Clearly the Law of Part Time Work is a pro-business law. It reduces the cost of operation, increasing profits. Fewer full time employees means less paid in benefits; companies can choose to employ people for less than full time and adjust to fluctuations in demand. Think seasonal employment during the shopping season leading up to Christmas in the US.

The new law allows up to 40 percent of the employees of a business to be part time workers. As part time employees, to earn a living wage, they would have to combine multiple part time jobs, without receiving the benefits a full time worker at a single job would. So, while there may be a larger pool of jobs, many of them will come with few or no benefits, and will not by themselves support an individual or family. To make up for the lost benefits, a part time worker will need to work more hours per week than a full time employee works.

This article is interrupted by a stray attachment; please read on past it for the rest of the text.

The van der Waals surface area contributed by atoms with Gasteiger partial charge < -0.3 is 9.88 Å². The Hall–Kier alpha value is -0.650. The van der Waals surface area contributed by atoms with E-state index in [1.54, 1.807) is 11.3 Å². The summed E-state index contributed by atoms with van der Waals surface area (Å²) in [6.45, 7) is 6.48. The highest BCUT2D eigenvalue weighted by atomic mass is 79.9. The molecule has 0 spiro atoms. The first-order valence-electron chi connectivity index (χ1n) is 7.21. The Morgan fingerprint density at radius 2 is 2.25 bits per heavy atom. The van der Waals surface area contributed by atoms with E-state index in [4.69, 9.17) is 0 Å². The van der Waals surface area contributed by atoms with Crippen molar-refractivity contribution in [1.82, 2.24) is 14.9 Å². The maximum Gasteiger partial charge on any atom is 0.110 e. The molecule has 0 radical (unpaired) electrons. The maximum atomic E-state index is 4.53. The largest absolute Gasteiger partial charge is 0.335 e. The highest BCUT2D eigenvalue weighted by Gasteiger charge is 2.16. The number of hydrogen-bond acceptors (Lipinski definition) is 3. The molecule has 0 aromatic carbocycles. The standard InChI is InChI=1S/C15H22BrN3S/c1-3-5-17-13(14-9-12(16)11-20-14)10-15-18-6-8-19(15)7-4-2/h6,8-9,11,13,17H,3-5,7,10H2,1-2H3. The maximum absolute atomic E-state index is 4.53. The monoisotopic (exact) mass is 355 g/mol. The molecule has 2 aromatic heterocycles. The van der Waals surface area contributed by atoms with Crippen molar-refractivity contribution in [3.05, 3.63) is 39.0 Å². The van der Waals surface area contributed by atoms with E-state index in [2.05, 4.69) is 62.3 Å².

Fewer people overall will have access to benefits under the new law supported by Juan Orlando Hernández. Fewer people overall will earn enough to feed and house themselves and their families.

Fewer Hondurans will have access to "an existence worthy of human dignity". That's the human rights dimension here.

Friday, October 22, 2010

1.3 Million versus 200

The Unión Cívica Democratica (UCD) held a rally a couple of days ago in Tegucigalpa. Crowd estimates in the press vary between 100 and 200 people. Among the crowd were former members of the golpista regime of Roberto Micheletti, including María Martha Diaz and Martha Lorena Alvarado, and the right wing pundit, Jorge Yllescas. Jimmy Dacaret, their leader, read a statement questioning the intentions of the government in even discussing with various civil groups their view on a constitutional convention, since